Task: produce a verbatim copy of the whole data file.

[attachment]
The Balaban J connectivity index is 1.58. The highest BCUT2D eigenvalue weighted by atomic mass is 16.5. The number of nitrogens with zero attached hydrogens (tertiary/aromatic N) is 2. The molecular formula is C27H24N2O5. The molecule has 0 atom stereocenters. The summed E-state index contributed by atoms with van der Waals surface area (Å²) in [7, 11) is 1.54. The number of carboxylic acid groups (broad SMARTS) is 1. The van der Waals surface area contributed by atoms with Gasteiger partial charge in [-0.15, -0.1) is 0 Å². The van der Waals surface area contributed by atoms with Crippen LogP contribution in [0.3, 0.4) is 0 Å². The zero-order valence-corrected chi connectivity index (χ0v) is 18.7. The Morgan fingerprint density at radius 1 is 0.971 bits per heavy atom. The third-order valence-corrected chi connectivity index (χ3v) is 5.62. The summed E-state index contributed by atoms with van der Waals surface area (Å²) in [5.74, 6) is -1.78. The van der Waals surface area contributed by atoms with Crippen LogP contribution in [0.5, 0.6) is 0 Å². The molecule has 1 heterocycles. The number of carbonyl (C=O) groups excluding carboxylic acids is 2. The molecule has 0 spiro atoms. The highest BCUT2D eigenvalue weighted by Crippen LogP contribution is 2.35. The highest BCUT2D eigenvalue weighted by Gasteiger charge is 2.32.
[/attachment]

The Balaban J connectivity index is 1.58. The highest BCUT2D eigenvalue weighted by atomic mass is 16.5. The number of nitrogens with zero attached hydrogens (tertiary/aromatic N) is 2. The molecular formula is C27H24N2O5. The molecule has 0 atom stereocenters. The summed E-state index contributed by atoms with van der Waals surface area (Å²) in [7, 11) is 1.54. The number of carboxylic acid groups (broad SMARTS) is 1. The van der Waals surface area contributed by atoms with Gasteiger partial charge in [-0.15, -0.1) is 0 Å². The van der Waals surface area contributed by atoms with Crippen LogP contribution in [0.3, 0.4) is 0 Å². The zero-order valence-corrected chi connectivity index (χ0v) is 18.7. The Morgan fingerprint density at radius 1 is 0.971 bits per heavy atom. The third-order valence-corrected chi connectivity index (χ3v) is 5.62. The summed E-state index contributed by atoms with van der Waals surface area (Å²) in [5.74, 6) is -1.78. The van der Waals surface area contributed by atoms with Crippen LogP contribution in [0.5, 0.6) is 0 Å². The molecule has 1 heterocycles. The number of carbonyl (C=O) groups excluding carboxylic acids is 2. The molecule has 0 spiro atoms. The highest BCUT2D eigenvalue weighted by Crippen LogP contribution is 2.35. The highest BCUT2D eigenvalue weighted by Gasteiger charge is 2.32.